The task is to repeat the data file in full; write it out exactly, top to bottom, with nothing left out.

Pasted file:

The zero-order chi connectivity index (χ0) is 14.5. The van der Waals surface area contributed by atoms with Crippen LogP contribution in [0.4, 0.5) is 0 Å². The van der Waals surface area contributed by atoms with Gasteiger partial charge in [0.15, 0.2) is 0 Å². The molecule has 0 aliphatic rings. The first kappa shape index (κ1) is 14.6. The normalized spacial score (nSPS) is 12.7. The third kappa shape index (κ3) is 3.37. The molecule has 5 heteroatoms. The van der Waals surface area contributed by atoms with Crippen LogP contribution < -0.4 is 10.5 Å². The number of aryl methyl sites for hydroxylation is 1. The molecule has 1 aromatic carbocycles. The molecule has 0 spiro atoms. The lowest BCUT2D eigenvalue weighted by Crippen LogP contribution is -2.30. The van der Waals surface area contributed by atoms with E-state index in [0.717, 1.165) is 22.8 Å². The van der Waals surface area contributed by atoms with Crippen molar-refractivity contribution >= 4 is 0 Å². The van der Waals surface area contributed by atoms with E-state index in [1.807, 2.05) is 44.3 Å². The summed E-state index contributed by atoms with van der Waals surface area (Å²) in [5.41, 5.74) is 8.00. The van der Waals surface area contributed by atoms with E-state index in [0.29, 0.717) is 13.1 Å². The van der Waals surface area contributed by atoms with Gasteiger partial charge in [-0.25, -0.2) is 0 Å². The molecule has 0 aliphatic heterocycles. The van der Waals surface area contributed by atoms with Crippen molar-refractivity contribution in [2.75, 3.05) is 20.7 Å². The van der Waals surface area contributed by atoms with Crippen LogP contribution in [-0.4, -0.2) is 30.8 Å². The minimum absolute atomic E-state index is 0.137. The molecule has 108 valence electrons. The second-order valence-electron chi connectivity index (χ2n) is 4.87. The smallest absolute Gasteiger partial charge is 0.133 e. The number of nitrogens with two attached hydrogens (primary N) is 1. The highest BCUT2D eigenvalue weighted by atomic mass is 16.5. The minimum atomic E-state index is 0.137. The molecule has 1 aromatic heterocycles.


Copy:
The zero-order chi connectivity index (χ0) is 14.5. The van der Waals surface area contributed by atoms with Crippen LogP contribution in [0.4, 0.5) is 0 Å². The van der Waals surface area contributed by atoms with Gasteiger partial charge in [0.15, 0.2) is 0 Å². The molecule has 0 aliphatic rings. The first kappa shape index (κ1) is 14.6. The normalized spacial score (nSPS) is 12.7. The third kappa shape index (κ3) is 3.37. The molecule has 5 heteroatoms. The van der Waals surface area contributed by atoms with Crippen LogP contribution < -0.4 is 10.5 Å². The number of aryl methyl sites for hydroxylation is 1. The molecule has 1 aromatic carbocycles. The molecule has 0 spiro atoms. The lowest BCUT2D eigenvalue weighted by Crippen LogP contribution is -2.30. The van der Waals surface area contributed by atoms with E-state index in [0.717, 1.165) is 22.8 Å². The van der Waals surface area contributed by atoms with Crippen molar-refractivity contribution >= 4 is 0 Å². The van der Waals surface area contributed by atoms with E-state index in [1.807, 2.05) is 44.3 Å². The summed E-state index contributed by atoms with van der Waals surface area (Å²) in [5.41, 5.74) is 8.00. The van der Waals surface area contributed by atoms with E-state index in [0.29, 0.717) is 13.1 Å². The van der Waals surface area contributed by atoms with Gasteiger partial charge in [-0.25, -0.2) is 0 Å². The molecule has 0 aliphatic heterocycles. The van der Waals surface area contributed by atoms with Crippen molar-refractivity contribution in [2.75, 3.05) is 20.7 Å². The van der Waals surface area contributed by atoms with Crippen LogP contribution in [-0.4, -0.2) is 30.8 Å². The minimum absolute atomic E-state index is 0.137. The molecule has 108 valence electrons. The second-order valence-electron chi connectivity index (χ2n) is 4.87. The smallest absolute Gasteiger partial charge is 0.133 e. The number of nitrogens with two attached hydrogens (primary N) is 1. The highest BCUT2D eigenvalue weighted by atomic mass is 16.5. The minimum atomic E-state index is 0.137. The molecule has 1 aromatic heterocycles.